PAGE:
Since ancient times, human lives and values of society were handed down to the next generations by books. Prior to the invention of writing, the oral tradition, which refers to oral storytelling, served as the earliest form of delivering the stories with cultural meanings. As modern publishing companies keep improving the accessibility of timeless stories every day, wise lessons of old myths and legends are readily transcended to readers.
However, the situation for the paper book market doesn’t have the brightest forecast. Decrease in book publication consistently causes libraries and bookstores to become scarce, even challenging the conventional culture of reading. From news articles to novels, people can now find all reading materials they desire wherever internet is available. Delving into the late introduction of novel reading culture, e-books and audiobooks, the 244th edition of The Sungshin Mirror will envision the future of books.
Does advanced means for delivering written texts increase the number of readers? To get to the point at a stroke, the answer is affirmative. According to research done by School of Library and Information Science at Kent State University, the mean number of books read was the highest for people who utilized both e-books and paper books when reading. The number of readers who employed either paper or electronic books were lower by around half compared to this estimation. It indicates the fact that the handiness of e-books complements certain inconveniences which printed books cause, while paper books make up for the disadvantages of electronic reading devices. It is like having more options for transportation; a better vessel gets people to their destination faster, more efficiently.
Likewise, the recent advent of e-book applications and services in Korea also triggered positive effects in developing a habit of reading. A survey conducted by an e-book enterprise ‘Ridi’ demonstrated that the average reading rate per person doubled up to 2.4 books for people who usually read less than one book per month, after they were introduced to e-reader devices. If yearly reading rate continued to plummet with the old excuse of ‘being too busy to have spare time,’ mobile applications and modern e-book devices are immediate and convenient enough to help people light up their hectic days with delightful stories.
However, the truth is that most e-book readers fail to manage finishing a whole book. An analysis from an article written by Channelyes revealed that the completion rate of e-books was only 7%, while the probability of books selected to be downloaded and briefly opened was 72% according to the users of e-book service Yes24 Book Club. It is in fact a predictable outcome if one considers the unaccustomed atmosphere e-book readers can be put under at the expense of being able to read books wherever and whenever they desire. Unfortunately, a great reading experience is difficult to be achieved by passively interpreting letters into words, words into definitions; it is the attitude a reader takes towards the journey of a protagonist that truly brings them to the world of literature.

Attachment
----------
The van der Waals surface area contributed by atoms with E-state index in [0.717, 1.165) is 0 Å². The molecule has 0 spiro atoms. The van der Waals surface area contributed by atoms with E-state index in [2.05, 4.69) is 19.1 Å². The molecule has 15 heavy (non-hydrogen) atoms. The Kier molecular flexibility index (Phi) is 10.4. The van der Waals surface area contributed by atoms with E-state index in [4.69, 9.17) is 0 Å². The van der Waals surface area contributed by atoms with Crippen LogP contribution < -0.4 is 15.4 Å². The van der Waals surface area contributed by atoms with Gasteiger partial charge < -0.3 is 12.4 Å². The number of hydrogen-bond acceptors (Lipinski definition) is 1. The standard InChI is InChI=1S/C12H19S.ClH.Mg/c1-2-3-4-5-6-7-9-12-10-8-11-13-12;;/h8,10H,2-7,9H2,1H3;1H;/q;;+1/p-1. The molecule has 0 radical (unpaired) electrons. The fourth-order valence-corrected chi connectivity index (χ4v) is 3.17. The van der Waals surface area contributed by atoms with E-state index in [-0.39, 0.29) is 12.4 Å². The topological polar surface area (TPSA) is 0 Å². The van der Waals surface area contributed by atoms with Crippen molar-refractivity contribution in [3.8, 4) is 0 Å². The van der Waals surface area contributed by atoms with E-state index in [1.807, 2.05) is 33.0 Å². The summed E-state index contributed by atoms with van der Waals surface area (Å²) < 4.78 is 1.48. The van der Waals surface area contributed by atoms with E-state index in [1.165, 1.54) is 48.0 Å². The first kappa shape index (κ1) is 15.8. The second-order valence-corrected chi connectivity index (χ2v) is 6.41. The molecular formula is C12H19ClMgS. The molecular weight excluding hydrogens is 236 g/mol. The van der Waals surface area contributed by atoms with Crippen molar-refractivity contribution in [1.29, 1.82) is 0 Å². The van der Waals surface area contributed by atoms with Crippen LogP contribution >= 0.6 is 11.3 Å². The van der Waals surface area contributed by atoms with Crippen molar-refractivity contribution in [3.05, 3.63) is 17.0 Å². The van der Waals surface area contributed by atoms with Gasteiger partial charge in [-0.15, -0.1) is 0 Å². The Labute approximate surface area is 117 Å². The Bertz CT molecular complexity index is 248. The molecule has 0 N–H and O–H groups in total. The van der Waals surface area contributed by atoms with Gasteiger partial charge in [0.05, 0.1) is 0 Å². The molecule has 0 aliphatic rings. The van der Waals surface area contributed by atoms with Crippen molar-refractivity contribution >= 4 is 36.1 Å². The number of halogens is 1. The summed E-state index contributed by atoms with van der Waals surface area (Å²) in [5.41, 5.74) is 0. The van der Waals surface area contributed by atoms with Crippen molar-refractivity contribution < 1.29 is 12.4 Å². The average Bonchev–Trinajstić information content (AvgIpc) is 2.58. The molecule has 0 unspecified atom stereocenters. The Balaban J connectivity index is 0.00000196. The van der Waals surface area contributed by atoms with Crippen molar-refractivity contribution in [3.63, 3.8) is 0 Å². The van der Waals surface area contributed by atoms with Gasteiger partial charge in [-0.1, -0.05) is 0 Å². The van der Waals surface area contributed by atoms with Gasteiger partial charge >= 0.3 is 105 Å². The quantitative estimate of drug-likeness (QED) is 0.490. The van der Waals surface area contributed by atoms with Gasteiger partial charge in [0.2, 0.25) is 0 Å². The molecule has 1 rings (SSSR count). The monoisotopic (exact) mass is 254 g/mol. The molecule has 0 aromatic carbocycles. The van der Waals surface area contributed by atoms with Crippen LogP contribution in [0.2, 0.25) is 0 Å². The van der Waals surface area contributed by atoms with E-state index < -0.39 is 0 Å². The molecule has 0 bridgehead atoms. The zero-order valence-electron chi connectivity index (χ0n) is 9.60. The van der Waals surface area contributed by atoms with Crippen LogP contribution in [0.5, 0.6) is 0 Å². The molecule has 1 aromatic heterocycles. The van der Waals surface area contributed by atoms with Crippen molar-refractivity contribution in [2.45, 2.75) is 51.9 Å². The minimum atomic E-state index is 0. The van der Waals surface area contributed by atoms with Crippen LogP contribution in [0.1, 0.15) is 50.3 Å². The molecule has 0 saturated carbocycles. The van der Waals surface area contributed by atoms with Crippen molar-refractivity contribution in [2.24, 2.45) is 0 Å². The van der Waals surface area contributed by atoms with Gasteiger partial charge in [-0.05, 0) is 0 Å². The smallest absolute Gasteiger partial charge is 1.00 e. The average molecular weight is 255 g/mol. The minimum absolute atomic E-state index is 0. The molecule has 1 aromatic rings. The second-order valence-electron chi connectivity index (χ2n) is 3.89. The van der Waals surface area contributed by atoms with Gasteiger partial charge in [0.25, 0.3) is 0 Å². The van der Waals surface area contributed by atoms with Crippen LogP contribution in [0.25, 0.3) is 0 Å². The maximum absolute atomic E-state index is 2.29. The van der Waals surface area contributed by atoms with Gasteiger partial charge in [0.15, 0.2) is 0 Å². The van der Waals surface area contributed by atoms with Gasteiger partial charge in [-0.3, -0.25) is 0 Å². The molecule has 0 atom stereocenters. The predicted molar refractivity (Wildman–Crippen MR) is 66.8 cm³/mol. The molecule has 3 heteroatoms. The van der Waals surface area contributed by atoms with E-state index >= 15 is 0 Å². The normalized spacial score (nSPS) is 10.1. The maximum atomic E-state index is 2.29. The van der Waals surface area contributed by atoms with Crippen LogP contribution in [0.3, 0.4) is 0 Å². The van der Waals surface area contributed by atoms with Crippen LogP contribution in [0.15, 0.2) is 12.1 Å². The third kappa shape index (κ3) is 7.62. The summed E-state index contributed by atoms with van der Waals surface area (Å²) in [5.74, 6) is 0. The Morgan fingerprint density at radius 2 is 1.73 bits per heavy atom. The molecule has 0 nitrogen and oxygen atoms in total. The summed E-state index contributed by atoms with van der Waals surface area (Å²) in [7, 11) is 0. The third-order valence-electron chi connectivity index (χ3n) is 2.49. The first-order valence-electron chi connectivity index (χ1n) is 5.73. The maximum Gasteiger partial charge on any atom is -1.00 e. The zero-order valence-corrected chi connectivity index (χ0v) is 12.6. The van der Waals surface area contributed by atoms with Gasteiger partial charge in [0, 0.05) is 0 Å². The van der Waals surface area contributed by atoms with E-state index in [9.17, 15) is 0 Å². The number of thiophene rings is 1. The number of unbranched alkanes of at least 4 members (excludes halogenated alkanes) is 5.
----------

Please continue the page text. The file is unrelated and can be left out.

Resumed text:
In addition to electronically provided texts, there is another favored-yet quite unconventional way stories are delivered today: audiobooks. Audiobooks are especially treasured by people who like to have their cake and eat it. Listening to the story as they toil with other tasks comes as a great benefit for those who never neglect their ambition to read. The popularity of audiobooks even led to the creation of an online service which accredits readers as narrators. In 2021, a mobile application ‘Audio Books Made by Me’ was launched by an e-book company Millie’s Study. Readers can read books out loud and record audio books themselves, using their own realistic voice in this service. Staging readers as performers of their favorite stories, the voice over service aims to engage more people into audio reading by even monetarily supporting some of the most beloved voice actors.
Considering that some of the most classic traditions were conveyed by an oral narration, audiobooks are not as brand-new as we think. Some have questioned and studied the effect that takes place when people read or hear books. Surprisingly, neurological differences depending on the way contents of books are delivered to us were proven to be insignificant, according to a 2016 research done by Beth A. Rogowsky and her fellow researchers. When participants experimented with the way contents were transferred, (electronic text, audio book, or both) mean scores of each group all fell around a similar figure. Moreover, the only factor that contributed to the comprehension ability was each person’s apprehension capability, clearly demonstrating that the ability to understand the plot of a story does not vary by different methods of reading.
While some prefer these evolutionary changes in reading, others doubt the need for more amusing ways to read. Umberto Eco, an Italian philosopher and author, testified to the strength of paper books by dropping a book and an e-book device from a high floor at the same time as a performance. While the paper book was only slightly damaged and wrinkled, the e-book device ended up being completely broken. It portrayed that printed books will never die no matter how far digital advancements progress. Nevertheless, what’s truly immortal is the sense of emotion that endures in one’s heart after reading a good book, regardless of the mean that delivers contents.
By Cho Yoonji Reporter